Among their many benefits, qualified retirement plans are protected from claims by creditors. However, the Supreme Court unanimously ruled last month that inherited IRAs are not retirement accounts and, therefore, not protected from creditors. The high court’s ruling agrees with several states that previously ruled that inherited IRAs are not retirement plans.
When a beneficiary inherits an IRA, they receive the assets of that IRA in an account called an “inherited IRA.” The Supreme Court likely reasoned that because IRA beneficiaries did not save the funds themselves, but rather inherited them, the inherited IRA should not be protected from creditors.
According to IRA Guru Ed Slott, these are the details of the case: Ruth Heffron named her daughter, Heidi Heffron-Clark, as her IRA beneficiary. In 2001, Ruth died and Heidi inherited the IRA. In 2010, Heidi and her husband filed for bankruptcy when the inherited IRA was worth about $300,000. They claimed the inherited IRA as an exempt asset consisting of “retirement funds” as prescribed by the Bankruptcy Abuse Prevention and Consumer Protection Act of 2005. However, their creditors questioned whether the term “retirement funds” included inherited IRAs, since the IRA was not Ruth’s retirement account, but her mother’s. The primary issue before the Supreme Court was whether or not an inherited IRA is a retirement account.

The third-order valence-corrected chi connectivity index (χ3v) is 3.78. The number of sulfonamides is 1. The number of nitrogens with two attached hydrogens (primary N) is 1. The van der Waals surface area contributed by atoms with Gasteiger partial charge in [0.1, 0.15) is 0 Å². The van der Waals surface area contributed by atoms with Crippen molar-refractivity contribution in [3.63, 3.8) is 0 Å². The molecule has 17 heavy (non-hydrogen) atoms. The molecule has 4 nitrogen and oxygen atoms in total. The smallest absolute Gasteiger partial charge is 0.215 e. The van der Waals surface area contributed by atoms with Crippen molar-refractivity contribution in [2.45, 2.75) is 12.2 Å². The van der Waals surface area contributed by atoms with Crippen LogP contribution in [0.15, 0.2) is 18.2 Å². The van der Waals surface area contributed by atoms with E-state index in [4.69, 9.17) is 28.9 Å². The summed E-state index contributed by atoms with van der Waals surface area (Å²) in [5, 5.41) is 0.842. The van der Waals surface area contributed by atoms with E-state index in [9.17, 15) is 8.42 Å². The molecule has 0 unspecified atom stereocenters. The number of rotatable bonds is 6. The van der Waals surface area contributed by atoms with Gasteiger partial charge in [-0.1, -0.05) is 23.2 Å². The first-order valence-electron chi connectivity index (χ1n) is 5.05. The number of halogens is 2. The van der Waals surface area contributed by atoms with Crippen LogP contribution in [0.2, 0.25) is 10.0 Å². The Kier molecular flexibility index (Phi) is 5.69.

Slott also notes that the high court cited several characteristics of inherited IRAs that are not characteristics of “retirement” accounts:
- Beneficiaries cannot add money to inherited IRAs in the way IRA owners can to their own accounts.
- Beneficiaries of inherited IRAs must generally begin to take required minimum distributions in the year after they inherit the account, regardless of how far away they are from retirement.
- Beneficiaries can take total distributions of their inherited accounts at any time and use the funds for any purpose without a penalty.
Importantly, the Supreme Court’s ruling does not mention anything about spouses who inherit an IRA. However these “spousal IRAs” also have different rules than IRAs, so their protection may also be challenged one day.